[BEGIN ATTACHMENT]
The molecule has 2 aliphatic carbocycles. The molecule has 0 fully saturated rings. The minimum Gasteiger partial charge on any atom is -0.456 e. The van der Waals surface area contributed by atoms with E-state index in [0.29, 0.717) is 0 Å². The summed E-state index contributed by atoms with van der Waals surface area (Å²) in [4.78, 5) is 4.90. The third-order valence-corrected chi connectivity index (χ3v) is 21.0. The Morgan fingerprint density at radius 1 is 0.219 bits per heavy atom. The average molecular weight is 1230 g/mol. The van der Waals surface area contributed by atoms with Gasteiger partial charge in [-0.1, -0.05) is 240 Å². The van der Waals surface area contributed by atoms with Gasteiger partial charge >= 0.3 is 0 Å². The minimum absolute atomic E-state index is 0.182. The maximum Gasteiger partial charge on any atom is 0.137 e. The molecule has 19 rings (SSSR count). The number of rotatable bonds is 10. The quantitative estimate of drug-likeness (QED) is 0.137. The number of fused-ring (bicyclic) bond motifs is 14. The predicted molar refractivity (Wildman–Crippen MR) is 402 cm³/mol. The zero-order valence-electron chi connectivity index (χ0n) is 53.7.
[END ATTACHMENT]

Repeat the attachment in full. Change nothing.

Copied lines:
The molecule has 2 aliphatic carbocycles. The molecule has 0 fully saturated rings. The minimum Gasteiger partial charge on any atom is -0.456 e. The van der Waals surface area contributed by atoms with E-state index in [0.29, 0.717) is 0 Å². The summed E-state index contributed by atoms with van der Waals surface area (Å²) in [4.78, 5) is 4.90. The third-order valence-corrected chi connectivity index (χ3v) is 21.0. The Morgan fingerprint density at radius 1 is 0.219 bits per heavy atom. The average molecular weight is 1230 g/mol. The van der Waals surface area contributed by atoms with Gasteiger partial charge in [-0.1, -0.05) is 240 Å². The van der Waals surface area contributed by atoms with Gasteiger partial charge >= 0.3 is 0 Å². The minimum absolute atomic E-state index is 0.182. The maximum Gasteiger partial charge on any atom is 0.137 e. The molecule has 19 rings (SSSR count). The number of rotatable bonds is 10. The quantitative estimate of drug-likeness (QED) is 0.137. The number of fused-ring (bicyclic) bond motifs is 14. The predicted molar refractivity (Wildman–Crippen MR) is 402 cm³/mol. The zero-order valence-electron chi connectivity index (χ0n) is 53.7.